"No one ever believes us," says Phil Collins, "but it's simply that we enjoy it. As far as we're concerned it is not a business but just the three of us writing songs because we like it. It's quite a low-key affair. One manager, one secretary, we haven't got a cast of thousands.
"In America they really believe and love their success and I think people start believing what people tell them. England's great - they're such a cynical race, so there's no chance of that."

Mike Rutherford adds: "It always starts with an album. We've got some music to play. The main aim was not to go off on the road for a whole year - we've done nine and ten-month stints in the past and it's a big chunk of your life gone. We gave our manager a time-span, which grew, and designed a show that would work in venues like this. It's a big, open-air performance."

And a long way from the early days of From Genesis to Revelation and the classic The Lamb Lies Down on Broadway. "The problem is that it's hard to compare," says Tony Banks, with a smile. "In the early days you played one in Croydon and another gig in Sheffield and were closer together. Here we're jetting around America. But every night counts, there's no 1; off. There's been this high pressure, I suppose for the past 15 years."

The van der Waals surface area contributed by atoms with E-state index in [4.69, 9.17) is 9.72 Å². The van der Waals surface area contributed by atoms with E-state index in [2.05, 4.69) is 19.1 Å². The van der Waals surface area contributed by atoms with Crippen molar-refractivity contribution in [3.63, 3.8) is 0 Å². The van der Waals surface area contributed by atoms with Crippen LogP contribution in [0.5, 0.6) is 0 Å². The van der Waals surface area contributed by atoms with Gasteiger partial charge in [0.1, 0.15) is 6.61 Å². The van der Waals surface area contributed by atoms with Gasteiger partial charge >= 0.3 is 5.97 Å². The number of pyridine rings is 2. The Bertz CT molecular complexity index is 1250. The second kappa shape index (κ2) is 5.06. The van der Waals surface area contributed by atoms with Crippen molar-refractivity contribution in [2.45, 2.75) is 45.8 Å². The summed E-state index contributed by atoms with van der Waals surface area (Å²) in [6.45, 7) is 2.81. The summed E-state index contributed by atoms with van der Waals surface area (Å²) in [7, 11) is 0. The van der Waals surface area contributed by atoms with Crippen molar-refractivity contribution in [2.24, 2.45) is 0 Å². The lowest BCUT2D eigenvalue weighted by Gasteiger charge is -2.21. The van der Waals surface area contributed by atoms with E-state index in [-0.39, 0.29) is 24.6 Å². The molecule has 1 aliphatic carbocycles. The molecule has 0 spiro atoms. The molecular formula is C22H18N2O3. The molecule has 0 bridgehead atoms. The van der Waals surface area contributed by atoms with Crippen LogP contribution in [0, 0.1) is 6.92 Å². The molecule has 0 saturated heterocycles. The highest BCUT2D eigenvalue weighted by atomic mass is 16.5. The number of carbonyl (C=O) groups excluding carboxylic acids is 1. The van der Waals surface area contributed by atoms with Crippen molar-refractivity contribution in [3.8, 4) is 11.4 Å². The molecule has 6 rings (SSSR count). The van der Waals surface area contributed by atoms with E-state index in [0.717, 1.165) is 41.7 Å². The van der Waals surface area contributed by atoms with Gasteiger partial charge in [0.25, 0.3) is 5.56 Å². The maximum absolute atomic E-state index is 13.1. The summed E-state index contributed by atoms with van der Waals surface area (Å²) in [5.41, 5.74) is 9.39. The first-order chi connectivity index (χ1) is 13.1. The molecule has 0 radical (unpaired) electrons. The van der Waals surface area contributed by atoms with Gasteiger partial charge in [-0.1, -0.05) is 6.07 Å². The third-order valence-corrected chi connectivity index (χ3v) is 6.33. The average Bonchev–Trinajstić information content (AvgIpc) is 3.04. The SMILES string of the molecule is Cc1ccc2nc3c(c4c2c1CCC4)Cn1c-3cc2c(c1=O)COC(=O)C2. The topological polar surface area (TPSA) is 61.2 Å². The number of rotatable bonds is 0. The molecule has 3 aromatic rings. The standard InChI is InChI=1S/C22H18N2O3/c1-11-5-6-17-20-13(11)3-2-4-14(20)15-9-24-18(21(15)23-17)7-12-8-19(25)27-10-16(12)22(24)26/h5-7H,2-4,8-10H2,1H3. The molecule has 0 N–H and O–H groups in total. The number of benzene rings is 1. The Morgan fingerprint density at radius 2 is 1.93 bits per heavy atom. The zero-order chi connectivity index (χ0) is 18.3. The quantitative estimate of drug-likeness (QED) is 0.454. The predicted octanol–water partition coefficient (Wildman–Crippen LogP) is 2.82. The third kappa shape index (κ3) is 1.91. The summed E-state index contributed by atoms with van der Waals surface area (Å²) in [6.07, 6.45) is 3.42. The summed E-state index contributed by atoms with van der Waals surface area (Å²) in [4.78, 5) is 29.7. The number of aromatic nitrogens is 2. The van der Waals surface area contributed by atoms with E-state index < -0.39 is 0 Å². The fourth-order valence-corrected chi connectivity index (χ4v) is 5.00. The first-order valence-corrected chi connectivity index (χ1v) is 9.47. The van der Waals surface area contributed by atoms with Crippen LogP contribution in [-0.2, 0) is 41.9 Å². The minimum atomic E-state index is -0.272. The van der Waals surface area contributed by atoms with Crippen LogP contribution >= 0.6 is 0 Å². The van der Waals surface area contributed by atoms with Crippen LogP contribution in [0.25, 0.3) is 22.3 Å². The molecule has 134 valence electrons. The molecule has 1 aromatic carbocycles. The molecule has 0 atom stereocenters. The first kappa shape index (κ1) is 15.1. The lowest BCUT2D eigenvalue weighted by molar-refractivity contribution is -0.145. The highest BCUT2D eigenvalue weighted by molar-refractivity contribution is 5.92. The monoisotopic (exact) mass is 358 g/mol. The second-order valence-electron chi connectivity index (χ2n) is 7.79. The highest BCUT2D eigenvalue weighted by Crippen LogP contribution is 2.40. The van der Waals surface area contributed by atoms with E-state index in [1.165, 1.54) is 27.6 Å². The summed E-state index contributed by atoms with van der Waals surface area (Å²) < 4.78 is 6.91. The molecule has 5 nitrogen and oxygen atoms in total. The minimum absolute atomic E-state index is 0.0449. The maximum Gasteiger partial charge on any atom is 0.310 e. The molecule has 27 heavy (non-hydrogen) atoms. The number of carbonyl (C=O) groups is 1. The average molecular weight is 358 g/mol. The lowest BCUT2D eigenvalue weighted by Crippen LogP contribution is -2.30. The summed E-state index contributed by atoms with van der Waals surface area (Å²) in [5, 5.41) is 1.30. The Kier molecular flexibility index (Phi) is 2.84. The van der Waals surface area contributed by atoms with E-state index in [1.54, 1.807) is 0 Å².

"Make that 25 years," says Collins. "In the beginning you're trying to make your name, and then when you've done that you're trying to make your name, because you don't want people seeing, 'Oh, they've gone off - they're not as good as they were three weeks ago'. Pride in what you yourself keeps you doing that."